Happy 2nd Day of MoFo! We wanted to share some of our adventure in Haiti since we haven’t written on our blog about it at all yet. As some of you might know, we volunteered this summer for a vegan reforestation intentional community called Sadhana Forest. We lived for six weeks at the project in Anse-A-Pitre, Haiti, near the border town of Pedernales, Dominican Republic. (We also spent ten weeks at Sadhana Forest in India which you can read about here.)
… Feasts and Beasts of Haiti …
Sadhana Forest’ meals are pretty incredible considering the climate and political constraints of Haiti. Haiti is extremely hot, arid, and has very degraded soils and its farmers are mostly out of work due to the massive influx of food aid or cheap food, especially rice, from the US. You can read more about why Haitian farmers want the US to stop subsidizing its own farmers here.
In any case, at Sadhana Forest, we ate tasty wholesome vegan meals cooked over a fire in rocket stoves, and made with as many local ingredients as possible. That meant we ate a lot of lam or bread fruit, cabbage, eggplant, coconut, an amazing tangy creamy fruit called guayabana, and Haitian rice, which is thicker and stickier than the Dominican variety we would usually get from the border market. We also supported a Haitian organic farmer who said he decided by his own intuition to not use chemicals on his land. We even got to tour his lush farm where we got most of our bananas and eggplants.
Lam was a versatile component of many meals at SF. For breakfasts, we could top the lam with a sweet coconut cacao sauce (using raw cacao bars sold at the weekly market) or a savory gravy. For hummus nights, lam served as bread.
Custard apples or cherimoya were coveted yummy fruits to be shared!
Nikki made Julian’s birthday cake using oat flour, mangoes, cinnamon, dessicated coconut, and raw palm jaggery. Una and Biatsu were very interested in getting first servings.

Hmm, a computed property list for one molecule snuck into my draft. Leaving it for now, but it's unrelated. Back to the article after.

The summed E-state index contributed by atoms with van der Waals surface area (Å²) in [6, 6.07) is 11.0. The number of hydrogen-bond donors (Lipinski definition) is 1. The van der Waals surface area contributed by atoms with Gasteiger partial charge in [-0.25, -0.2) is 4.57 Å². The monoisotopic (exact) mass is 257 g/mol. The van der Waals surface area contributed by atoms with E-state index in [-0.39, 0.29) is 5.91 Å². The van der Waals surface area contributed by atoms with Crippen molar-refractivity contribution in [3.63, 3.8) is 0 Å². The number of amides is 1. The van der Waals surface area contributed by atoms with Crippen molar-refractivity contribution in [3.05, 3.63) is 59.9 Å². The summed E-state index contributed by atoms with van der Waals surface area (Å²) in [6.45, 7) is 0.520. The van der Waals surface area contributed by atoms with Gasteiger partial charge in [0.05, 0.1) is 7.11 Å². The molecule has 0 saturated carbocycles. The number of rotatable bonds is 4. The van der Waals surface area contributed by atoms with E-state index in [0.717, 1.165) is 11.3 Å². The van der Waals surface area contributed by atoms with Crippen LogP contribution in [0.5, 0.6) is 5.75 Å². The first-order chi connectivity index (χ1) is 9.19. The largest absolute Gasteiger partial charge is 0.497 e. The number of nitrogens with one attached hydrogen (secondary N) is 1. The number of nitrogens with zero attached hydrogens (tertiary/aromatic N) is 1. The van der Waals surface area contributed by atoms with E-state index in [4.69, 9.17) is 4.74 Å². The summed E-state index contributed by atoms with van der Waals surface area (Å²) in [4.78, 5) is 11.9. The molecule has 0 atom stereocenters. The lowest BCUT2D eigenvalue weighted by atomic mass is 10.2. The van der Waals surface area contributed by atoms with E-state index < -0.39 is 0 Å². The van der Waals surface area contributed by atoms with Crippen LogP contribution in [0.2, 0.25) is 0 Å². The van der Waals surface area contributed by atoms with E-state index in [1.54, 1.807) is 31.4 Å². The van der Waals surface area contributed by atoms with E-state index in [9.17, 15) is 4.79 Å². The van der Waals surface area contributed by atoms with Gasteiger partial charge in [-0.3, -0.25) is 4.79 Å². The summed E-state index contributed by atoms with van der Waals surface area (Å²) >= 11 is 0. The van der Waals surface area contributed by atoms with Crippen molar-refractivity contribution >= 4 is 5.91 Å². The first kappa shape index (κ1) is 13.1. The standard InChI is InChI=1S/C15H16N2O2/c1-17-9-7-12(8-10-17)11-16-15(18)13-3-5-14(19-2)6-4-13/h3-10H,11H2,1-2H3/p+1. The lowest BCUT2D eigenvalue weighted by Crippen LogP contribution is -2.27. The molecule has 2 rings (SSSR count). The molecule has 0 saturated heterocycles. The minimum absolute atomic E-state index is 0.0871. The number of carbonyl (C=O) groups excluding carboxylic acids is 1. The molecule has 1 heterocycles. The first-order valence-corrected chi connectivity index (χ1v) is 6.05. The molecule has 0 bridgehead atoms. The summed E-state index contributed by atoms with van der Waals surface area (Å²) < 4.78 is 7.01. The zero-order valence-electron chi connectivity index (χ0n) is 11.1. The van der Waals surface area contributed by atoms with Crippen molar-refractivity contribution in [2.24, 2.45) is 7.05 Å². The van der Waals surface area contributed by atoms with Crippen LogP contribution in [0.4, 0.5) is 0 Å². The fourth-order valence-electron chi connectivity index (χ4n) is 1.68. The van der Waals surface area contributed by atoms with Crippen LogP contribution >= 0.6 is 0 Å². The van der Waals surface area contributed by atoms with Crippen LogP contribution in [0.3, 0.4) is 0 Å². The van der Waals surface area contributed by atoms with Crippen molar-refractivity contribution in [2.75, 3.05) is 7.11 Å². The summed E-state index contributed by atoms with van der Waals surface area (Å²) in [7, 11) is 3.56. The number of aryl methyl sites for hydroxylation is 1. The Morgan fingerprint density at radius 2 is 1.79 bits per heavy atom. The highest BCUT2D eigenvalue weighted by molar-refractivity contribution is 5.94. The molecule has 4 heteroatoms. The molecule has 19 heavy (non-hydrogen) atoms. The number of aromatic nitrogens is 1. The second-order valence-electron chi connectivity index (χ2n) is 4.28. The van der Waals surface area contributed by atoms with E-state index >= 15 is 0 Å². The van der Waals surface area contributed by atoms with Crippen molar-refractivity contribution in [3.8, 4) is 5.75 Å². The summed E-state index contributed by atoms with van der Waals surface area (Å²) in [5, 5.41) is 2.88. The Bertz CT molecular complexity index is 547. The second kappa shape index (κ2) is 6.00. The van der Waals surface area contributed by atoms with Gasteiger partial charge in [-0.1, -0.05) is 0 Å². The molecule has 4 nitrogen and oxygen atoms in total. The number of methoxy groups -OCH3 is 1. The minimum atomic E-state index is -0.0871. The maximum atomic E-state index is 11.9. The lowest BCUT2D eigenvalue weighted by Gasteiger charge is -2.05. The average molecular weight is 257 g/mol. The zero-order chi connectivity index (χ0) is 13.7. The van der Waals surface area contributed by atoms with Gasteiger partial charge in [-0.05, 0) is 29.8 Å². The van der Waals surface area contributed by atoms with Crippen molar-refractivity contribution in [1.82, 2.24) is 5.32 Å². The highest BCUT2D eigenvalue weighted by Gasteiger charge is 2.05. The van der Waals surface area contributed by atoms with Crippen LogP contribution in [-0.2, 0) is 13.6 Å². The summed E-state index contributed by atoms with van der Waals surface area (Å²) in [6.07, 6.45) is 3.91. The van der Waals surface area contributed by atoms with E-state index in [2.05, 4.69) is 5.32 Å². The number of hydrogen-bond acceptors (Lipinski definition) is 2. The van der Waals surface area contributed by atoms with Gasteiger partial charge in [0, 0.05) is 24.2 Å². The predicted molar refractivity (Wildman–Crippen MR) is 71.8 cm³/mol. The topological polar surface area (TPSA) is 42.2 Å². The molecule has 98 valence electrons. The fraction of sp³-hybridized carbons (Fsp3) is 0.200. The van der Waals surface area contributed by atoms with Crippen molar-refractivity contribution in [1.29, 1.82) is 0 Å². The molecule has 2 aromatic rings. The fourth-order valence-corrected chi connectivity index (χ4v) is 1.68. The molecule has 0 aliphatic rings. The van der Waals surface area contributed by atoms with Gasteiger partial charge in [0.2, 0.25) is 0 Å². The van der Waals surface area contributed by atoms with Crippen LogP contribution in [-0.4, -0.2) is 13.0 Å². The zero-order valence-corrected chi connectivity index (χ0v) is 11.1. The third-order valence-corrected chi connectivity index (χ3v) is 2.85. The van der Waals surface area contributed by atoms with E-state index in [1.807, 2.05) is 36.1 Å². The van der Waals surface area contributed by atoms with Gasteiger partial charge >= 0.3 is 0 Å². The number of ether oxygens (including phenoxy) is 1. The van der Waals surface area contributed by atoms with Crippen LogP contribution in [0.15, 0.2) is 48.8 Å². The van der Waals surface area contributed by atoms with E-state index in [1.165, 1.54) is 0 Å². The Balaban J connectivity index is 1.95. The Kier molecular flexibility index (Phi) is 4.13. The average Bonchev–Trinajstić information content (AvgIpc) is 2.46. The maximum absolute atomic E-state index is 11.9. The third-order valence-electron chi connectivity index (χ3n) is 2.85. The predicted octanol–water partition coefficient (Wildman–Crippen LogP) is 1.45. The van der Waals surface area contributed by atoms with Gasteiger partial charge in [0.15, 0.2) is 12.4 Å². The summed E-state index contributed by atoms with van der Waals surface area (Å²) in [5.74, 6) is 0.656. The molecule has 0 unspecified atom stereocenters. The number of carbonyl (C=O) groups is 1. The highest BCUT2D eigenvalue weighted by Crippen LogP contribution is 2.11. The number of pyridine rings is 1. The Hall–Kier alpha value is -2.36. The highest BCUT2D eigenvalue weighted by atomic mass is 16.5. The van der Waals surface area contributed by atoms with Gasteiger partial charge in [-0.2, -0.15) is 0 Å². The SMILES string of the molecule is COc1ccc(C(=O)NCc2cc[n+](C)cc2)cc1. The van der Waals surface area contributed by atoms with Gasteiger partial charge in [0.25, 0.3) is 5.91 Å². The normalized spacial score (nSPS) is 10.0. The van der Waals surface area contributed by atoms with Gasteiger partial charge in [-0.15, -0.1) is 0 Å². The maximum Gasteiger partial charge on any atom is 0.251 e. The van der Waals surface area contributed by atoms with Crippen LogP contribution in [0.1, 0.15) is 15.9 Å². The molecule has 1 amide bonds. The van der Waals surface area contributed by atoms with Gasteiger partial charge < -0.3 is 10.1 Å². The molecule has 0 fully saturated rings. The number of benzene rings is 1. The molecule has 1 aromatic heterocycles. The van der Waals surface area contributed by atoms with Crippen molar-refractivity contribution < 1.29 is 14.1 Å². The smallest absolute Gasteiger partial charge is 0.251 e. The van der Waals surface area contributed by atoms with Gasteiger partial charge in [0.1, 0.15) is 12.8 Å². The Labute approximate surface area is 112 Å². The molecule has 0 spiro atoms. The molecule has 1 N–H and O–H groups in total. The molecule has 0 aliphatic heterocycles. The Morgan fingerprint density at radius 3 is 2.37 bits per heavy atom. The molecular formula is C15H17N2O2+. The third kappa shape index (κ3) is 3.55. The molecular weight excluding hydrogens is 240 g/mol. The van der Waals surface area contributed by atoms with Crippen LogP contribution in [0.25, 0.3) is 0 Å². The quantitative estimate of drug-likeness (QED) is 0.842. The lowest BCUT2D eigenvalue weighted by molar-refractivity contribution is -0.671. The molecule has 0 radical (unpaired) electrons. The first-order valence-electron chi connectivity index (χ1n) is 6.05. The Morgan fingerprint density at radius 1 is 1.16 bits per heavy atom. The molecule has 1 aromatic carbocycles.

For days’ off, we usually ate lunch at the King Crab Restaurant in Pedernales, across the border. Beans, rice, plantains, and salad were pretty standard fare (but only King Crab gave you unlimited access to olive oil at the tables!), and this lunch costs the set 150 pesos per plate ($3.80 US). If we were lucky, we could get plantanos maduros, the sweet plantains. If we were double-lucky, we could even get fresh chinolo (passion fruit) juice without sugar added!
We also made rice and beans (a lot!) at SF. Cooking over the super-sustainable rocket stoves means the pots get very sooty!
Snack time in Pedernales: Franzi and I were craving a snack to go with our weekly treat, banana and papaya smoothies (sin leche, sin azucar, con hielo), so we topped cassava bread with Bon guava jelly, raisins, and banana in front of the supermercado.
Like in any “developing” country, the care of animals in Haiti seems to pushed behind the care of humans, but my heart swells equally thinking of the children and animals there.
I know we have the capacity to care for all of them if we were to widen our circles of compassion!
I struggle deeply with the judgements I made when I saw grown men riding small donkeys weighed down with heavy loads, or children chasing the sick kitten below. I hope we can live compassionately anywhere we are by taking care of all animals who come our way by offering them our water, our food, or our attention.
From top to bottom, clockwise: A sick dehydrated kitteh wandering the canals; a dog skull found in the no-man’s-land where he most likely was used in a vodou sacrifice; a wasp carrying a tarantula to his underground nest to eat; a pig presumably to be eaten one day; a donkey who lives every day in the hot sun without shade; and a rooster presumably to be eaten one day.
The poverty of the surrounding Haitian community meant that Sadhana Forest, as the only organization in the area to LIVE on the Haitian side of the border, was frequented by many Haitians who desired free meals, for two hours of volunteering alongside us. I hope that sharing delicious whole foods-based vegan meals with them, especially the children, will encourage Haitians to see those of us blan (white person or foreigner) as more than just people giving them “aid,” but as companions (cum + pani literally “with bread,” or one who eats bread with another), or friends in this harsh environment.